- Meat processing plants are the centre of many current coronavirus hotspots in the US.
- Of the largest 10 clusters in the US – excluding correctional facilities – seven are linked to meatpacking plants.
- In South Dakota, an outbreak tied to a Smithfield meat processing plant has been linked to more than 1,000 cases, more than a third of the 2,631 confirmed cases in the state.
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A new wave of coronavirus hotspots is centered around meatpacking plants, creating a dangerous environment for workers and a major problem for the meat supply chain in the US.
Pantheon Macroeconomics’s Ian Shepherdson said last week that the meat industry is the source of many of the largest new COVID-19 hotspots in the US. Shepherdson, the chief economist at the economic research firm, said that rampant outbreaks tied to meatpacking plants are in contrast with general improvement elsewhere in the US.
Bill Marler, an attorney focused on food poisoning, told Business Insider that meat processing plants are becoming the “next hotspots for COVID-19.”
Looking at the 20 largest clusters of COVID-19 cases across America, as identified by The New York Times, meatpacking plants make up four of the 20 largest clusters in the US, second only to jails and correctional facilities, which account for 14 of the largest clusters.
Of the 10 largest clusters excluding correctional facilities, seven are meatpacking plants; the remaining three are the USS Theodore Roosevelt, Paramus Veterans Memorial Home in New Jersey, and Trenton Psychiatric Hospital, also in New Jersey.
CDC staff is currently deployed in seven states to assist in high-risk settings linked to the food industry, according to internal CDC data obtained by The New York Times. Multiple counties with outbreaks tied to meat processing plants have more cases per capita than New York City, including Dakota County in Nebraska, Nobles County in Minnesota, and Cass County in Indiana.
In some states, cases linked to meatpacking plants make up a significant portion of all coronavirus cases. In South Dakota, for example, there have been 2,631 confirmed cases as of Sunday. More than 2,100 of these cases are in Minnehaha County, home to the Smithfield plant that represents the largest cluster of cases among all the meat processing plants in the country.
The Smithfield plant has been linked to more than 1,000 cases among workers and their families – more than a third of all cases in the state. The Associated Press reports that the plant is reopening on Monday. Smithfield did not respond to Business Insider’s request for comment.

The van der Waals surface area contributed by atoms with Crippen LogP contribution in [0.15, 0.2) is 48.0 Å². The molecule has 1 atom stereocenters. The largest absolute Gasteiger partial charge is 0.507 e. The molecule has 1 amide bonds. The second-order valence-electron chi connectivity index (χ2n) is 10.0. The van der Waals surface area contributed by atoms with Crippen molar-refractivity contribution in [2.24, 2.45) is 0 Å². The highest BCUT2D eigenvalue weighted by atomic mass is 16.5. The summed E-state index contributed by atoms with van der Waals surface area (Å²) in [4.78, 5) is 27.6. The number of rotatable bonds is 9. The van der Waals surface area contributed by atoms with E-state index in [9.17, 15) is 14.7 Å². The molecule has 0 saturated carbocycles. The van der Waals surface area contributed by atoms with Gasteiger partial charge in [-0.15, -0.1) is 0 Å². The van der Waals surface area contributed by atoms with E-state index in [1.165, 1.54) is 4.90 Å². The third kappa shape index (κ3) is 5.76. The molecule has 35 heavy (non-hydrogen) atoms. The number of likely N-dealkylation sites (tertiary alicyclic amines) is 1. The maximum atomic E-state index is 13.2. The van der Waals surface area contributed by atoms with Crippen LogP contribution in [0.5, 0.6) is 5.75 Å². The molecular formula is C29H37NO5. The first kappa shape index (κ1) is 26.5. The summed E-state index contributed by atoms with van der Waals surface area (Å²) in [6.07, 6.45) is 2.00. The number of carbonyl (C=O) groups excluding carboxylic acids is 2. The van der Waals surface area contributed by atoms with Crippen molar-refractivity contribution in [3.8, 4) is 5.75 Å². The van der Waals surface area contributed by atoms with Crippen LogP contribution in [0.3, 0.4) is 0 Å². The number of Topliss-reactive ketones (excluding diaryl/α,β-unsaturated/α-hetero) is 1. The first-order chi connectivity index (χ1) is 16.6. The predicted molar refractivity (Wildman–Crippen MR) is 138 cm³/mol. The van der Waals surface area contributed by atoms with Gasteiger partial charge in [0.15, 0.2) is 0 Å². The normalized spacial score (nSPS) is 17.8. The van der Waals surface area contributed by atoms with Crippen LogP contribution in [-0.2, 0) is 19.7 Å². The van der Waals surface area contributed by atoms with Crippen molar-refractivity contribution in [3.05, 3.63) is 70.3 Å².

More than 4,900 workers have caught the coronavirus
115 meat and poultry processing plants in 19 states have reported COVID-19 cases, according to a report from the Centres for Disease Control and Prevention released on Friday. Among the roughly 130,000 workers at these facilities, there have been 4,913 confirmed cases and 20 deaths.
Meat processing workers face distinctive risks, according to the CDC, with long shifts that often force them into close contact with others.
According to Marler, these risks should have been obvious from the beginning of the outbreak. But coronavirus clusters in meat-processing plants have disproportionately impacted immigrant communities, as more than half of frontline workers in the industry are immigrants, according to the Centre for Economic and Policy Research.People of colour also make up the majority of the meatpacking workforce – 44% of meatpackers are Latino and 25% are black.
Marler thinks this has everything to do with how the government has responded to the crisis. “If that was a grade school full of white kids, we’d all be freaking out,” he said. Instead, President Trump signed an executive order demanding that meat processing plants stay open to protect the nation’s food supply chain. Executives at meat industry giants like Tyson and Smithfield said closures due to the coronavirus could cause the meat supply chain in the US to break down. Grocers including Kroger and Costco have placed limits on how much customers can order, citing shortages, and McDonald’s recently changed how restaurants order pork and beef due to supply chain concerns.
“As pork, beef and chicken plants are being forced to close, even for short periods of time, millions of pounds of meat will disappear from the supply chain,” Tyson chairman John Tyson said in an open letter last week.“As a result, there will be limited supply of our products available in grocery stores until we are able to reopen our facilities that are currently closed.”